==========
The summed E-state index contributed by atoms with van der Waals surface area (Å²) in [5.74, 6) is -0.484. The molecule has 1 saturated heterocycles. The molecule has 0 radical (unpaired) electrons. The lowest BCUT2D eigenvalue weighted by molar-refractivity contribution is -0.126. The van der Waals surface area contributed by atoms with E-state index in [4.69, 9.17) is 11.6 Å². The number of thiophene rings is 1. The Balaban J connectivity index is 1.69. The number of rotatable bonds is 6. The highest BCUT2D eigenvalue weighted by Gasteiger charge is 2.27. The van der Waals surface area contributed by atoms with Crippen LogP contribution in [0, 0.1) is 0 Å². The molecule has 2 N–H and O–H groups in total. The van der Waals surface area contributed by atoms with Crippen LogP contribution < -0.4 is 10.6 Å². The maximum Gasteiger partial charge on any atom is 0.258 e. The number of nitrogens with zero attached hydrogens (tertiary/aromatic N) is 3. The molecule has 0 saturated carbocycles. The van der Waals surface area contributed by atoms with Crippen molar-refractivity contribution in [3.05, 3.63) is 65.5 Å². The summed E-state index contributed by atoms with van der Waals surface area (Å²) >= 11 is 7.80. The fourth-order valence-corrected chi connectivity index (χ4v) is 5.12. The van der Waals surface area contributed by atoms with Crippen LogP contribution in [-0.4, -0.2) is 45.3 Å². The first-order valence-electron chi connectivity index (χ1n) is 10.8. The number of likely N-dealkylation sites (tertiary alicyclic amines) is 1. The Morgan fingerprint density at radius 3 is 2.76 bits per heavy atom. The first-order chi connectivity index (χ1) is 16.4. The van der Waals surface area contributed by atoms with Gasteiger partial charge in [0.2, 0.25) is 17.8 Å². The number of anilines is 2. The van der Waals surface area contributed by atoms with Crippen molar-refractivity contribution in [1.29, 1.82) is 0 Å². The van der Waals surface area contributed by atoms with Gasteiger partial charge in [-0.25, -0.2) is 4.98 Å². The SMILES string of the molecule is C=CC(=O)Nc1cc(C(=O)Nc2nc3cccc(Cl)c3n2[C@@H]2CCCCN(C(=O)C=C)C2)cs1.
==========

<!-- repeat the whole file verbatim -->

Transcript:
The summed E-state index contributed by atoms with van der Waals surface area (Å²) in [5.74, 6) is -0.484. The molecule has 1 saturated heterocycles. The molecule has 0 radical (unpaired) electrons. The lowest BCUT2D eigenvalue weighted by molar-refractivity contribution is -0.126. The van der Waals surface area contributed by atoms with E-state index in [4.69, 9.17) is 11.6 Å². The number of thiophene rings is 1. The Balaban J connectivity index is 1.69. The number of rotatable bonds is 6. The highest BCUT2D eigenvalue weighted by Gasteiger charge is 2.27. The van der Waals surface area contributed by atoms with Crippen LogP contribution in [0, 0.1) is 0 Å². The molecule has 2 N–H and O–H groups in total. The van der Waals surface area contributed by atoms with Crippen LogP contribution < -0.4 is 10.6 Å². The maximum Gasteiger partial charge on any atom is 0.258 e. The number of nitrogens with zero attached hydrogens (tertiary/aromatic N) is 3. The molecule has 0 saturated carbocycles. The van der Waals surface area contributed by atoms with Crippen molar-refractivity contribution in [3.05, 3.63) is 65.5 Å². The summed E-state index contributed by atoms with van der Waals surface area (Å²) >= 11 is 7.80. The fourth-order valence-corrected chi connectivity index (χ4v) is 5.12. The van der Waals surface area contributed by atoms with Crippen LogP contribution in [-0.4, -0.2) is 45.3 Å². The first-order valence-electron chi connectivity index (χ1n) is 10.8. The number of likely N-dealkylation sites (tertiary alicyclic amines) is 1. The Morgan fingerprint density at radius 3 is 2.76 bits per heavy atom. The first-order chi connectivity index (χ1) is 16.4. The van der Waals surface area contributed by atoms with Gasteiger partial charge in [0.2, 0.25) is 17.8 Å². The number of anilines is 2. The van der Waals surface area contributed by atoms with Crippen molar-refractivity contribution in [1.29, 1.82) is 0 Å². The van der Waals surface area contributed by atoms with Gasteiger partial charge in [-0.25, -0.2) is 4.98 Å². The SMILES string of the molecule is C=CC(=O)Nc1cc(C(=O)Nc2nc3cccc(Cl)c3n2[C@@H]2CCCCN(C(=O)C=C)C2)cs1.